On June 23, the United Kingdom unexpectedly voted to leave the European Union.
Supporters went to bed late into the night thinking that the “Brexit” vote had failed. But they woke up the next morning to find that the campaign had succeeded.
By 9:00 am that morning, British Prime Minister David Cameron had fallen on his political sword and submitted his resignation.
Global stock markets sold off sharply. Both George Soros and his former Quantum Fund partner, Jim Rogers, opined that Brexit would unleash a financial crisis of Biblical proportions. With barely concealed Schadenfreude, mainstream pundits crowed that Brexit signaled the dissolution of both the United Kingdom and the European Union.
What’s Happened since Brexit?
With the post-Brexit sell-off now a vague memory in the minds of most U.S. investors, it is worth highlighting what has happened since that fateful day in late June — and what lessons you can draw for the future.
Three months after Brexit, the United Kingdom’s stock markets are trading above their pre-referendum levels. After falling by about half of the 20% predicted by Goldman Sachs, the British currency has stabilized. Last week, Britain’s Office for National Statistics conceded that the Brexit vote had not had a significant impact on the United Kingdom’s economy.
That is a long way from the “DIY Recession” George Osborne, Britain’s now former Chancellor of the Exchequer (the equivalent of the U.S. Treasury secretary), promised voters if they voted for Brexit.
Osborne was not the only expert who had to eat crow.
The International Monetary Fund (IMF) admitted that its fears of significant market turmoil and short-term damage to the U.K. economy post-Brexit were overblown.
U.K. manufacturing bounced back in August. Retailers in London are enjoying a record year, thanks to the weak pound, growing by 1.5% over the third quarter as a whole. Viewings of prime London properties have soared as foreign investors look to take advantage of a weak British currency. The Organization for Economic Co-operation and Development (OECD) just raised its estimates for growth in the U.K. economy from 1.7% to 1.8% this year.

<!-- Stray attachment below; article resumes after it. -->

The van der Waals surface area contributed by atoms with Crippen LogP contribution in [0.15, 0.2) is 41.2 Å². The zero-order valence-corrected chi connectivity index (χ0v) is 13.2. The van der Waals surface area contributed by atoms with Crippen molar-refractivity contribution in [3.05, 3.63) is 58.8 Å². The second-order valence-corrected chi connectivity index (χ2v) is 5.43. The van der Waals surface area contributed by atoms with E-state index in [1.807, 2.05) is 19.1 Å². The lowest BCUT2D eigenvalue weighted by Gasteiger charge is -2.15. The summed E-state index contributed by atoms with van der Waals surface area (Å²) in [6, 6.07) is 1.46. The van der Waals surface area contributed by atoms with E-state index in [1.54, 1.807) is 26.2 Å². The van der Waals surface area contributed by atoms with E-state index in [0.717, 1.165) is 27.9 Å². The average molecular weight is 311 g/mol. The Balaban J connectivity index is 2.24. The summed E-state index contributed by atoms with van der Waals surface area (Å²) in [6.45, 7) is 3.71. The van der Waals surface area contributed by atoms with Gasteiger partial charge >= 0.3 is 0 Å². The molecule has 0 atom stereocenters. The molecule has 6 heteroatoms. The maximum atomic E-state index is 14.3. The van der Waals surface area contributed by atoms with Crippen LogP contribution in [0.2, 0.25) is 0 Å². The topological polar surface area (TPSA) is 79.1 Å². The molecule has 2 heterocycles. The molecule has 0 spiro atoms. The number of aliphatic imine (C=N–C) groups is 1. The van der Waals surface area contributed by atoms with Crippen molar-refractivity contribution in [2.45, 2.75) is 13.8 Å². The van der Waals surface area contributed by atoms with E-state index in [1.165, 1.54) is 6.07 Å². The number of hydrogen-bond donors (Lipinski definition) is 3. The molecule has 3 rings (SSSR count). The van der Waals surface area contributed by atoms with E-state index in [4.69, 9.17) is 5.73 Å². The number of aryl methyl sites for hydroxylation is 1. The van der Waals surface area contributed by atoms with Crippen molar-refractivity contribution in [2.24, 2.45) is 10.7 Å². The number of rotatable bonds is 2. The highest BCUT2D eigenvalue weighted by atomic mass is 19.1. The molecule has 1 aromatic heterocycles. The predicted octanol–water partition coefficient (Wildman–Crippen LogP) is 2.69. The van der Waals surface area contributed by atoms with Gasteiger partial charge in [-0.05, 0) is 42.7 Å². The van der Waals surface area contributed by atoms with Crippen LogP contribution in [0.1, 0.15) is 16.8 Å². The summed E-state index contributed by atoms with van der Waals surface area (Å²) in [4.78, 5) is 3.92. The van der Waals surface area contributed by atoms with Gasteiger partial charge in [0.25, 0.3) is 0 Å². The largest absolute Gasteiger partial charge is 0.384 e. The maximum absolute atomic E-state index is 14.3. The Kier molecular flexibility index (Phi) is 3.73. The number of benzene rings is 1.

Why the Experts Are ‘Never Wrong’
Much like gold bugs who cheerfully predicted $5,000 per ounce gold after the Great Recession, Brexit doomsayers will never admit they are wrong.
They are just early.
Doomsters view pro-Brexiters cheering their decision much like someone jumping off of the top of a tall building. After one second of free-fall, they say, “See? Nothing bad has happened after all!”
They rightly point out that Brexit has yet to happen. After all, the United Kingdom officially has yet to trigger Article 50 of the European Union’s Lisbon treaty to even begin Brexit negotiations.
The British leaders point out the U.K. economy is already fraying at the edges, with investment and employment numbers less stellar than surprisingly robust retail sales numbers. Before Brexit, the Bank of England had forecast economic growth of 2.3% in 2017. But the nation’s central bank now expects just 0.8% growth — despite the OECD and IMF backtracking on their estimates.
Moreover, top U.S. investment banks just sat down in New York with Britain’s new Prime Minister Theresa May and renewed their threats to take jobs out of the United Kingdom if it pursues a “hard” Brexit.